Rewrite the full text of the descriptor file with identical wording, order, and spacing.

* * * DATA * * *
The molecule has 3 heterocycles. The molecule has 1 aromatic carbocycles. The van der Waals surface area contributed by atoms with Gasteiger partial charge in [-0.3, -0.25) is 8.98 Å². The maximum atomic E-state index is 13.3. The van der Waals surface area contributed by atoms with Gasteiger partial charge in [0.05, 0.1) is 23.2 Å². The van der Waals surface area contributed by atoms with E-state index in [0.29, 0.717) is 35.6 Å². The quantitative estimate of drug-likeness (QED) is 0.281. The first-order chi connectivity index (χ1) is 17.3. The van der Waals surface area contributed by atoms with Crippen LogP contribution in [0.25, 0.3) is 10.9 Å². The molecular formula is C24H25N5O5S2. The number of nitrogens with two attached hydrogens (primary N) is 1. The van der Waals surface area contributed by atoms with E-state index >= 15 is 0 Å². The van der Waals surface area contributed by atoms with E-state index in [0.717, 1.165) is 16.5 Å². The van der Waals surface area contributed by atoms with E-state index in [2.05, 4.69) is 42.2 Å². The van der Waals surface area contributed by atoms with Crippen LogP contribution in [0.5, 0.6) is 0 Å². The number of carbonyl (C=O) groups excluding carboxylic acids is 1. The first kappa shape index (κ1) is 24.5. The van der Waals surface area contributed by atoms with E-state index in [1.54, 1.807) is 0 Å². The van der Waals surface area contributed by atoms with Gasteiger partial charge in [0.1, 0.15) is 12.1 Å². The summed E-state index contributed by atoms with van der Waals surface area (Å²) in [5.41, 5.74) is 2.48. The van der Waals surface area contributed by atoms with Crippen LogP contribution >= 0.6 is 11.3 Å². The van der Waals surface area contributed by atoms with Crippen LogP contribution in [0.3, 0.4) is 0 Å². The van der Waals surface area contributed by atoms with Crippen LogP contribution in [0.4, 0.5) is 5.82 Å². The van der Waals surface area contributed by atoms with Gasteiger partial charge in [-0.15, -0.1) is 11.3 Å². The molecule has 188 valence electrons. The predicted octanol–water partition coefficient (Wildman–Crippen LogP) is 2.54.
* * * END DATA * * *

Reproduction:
The molecule has 3 heterocycles. The molecule has 1 aromatic carbocycles. The van der Waals surface area contributed by atoms with Gasteiger partial charge in [-0.3, -0.25) is 8.98 Å². The maximum atomic E-state index is 13.3. The van der Waals surface area contributed by atoms with Gasteiger partial charge in [0.05, 0.1) is 23.2 Å². The van der Waals surface area contributed by atoms with E-state index in [0.29, 0.717) is 35.6 Å². The quantitative estimate of drug-likeness (QED) is 0.281. The first-order chi connectivity index (χ1) is 17.3. The van der Waals surface area contributed by atoms with Crippen LogP contribution in [0.25, 0.3) is 10.9 Å². The molecular formula is C24H25N5O5S2. The number of nitrogens with two attached hydrogens (primary N) is 1. The van der Waals surface area contributed by atoms with E-state index >= 15 is 0 Å². The van der Waals surface area contributed by atoms with E-state index in [0.717, 1.165) is 16.5 Å². The van der Waals surface area contributed by atoms with E-state index in [2.05, 4.69) is 42.2 Å². The van der Waals surface area contributed by atoms with Crippen LogP contribution in [0.5, 0.6) is 0 Å². The number of carbonyl (C=O) groups excluding carboxylic acids is 1. The first kappa shape index (κ1) is 24.5. The van der Waals surface area contributed by atoms with E-state index in [1.54, 1.807) is 0 Å². The van der Waals surface area contributed by atoms with Gasteiger partial charge in [0.1, 0.15) is 12.1 Å². The summed E-state index contributed by atoms with van der Waals surface area (Å²) in [5.41, 5.74) is 2.48. The van der Waals surface area contributed by atoms with Crippen LogP contribution >= 0.6 is 11.3 Å². The van der Waals surface area contributed by atoms with Crippen LogP contribution in [0.3, 0.4) is 0 Å². The van der Waals surface area contributed by atoms with Crippen LogP contribution in [0.4, 0.5) is 5.82 Å². The van der Waals surface area contributed by atoms with Gasteiger partial charge in [-0.15, -0.1) is 11.3 Å². The molecule has 188 valence electrons. The predicted octanol–water partition coefficient (Wildman–Crippen LogP) is 2.54.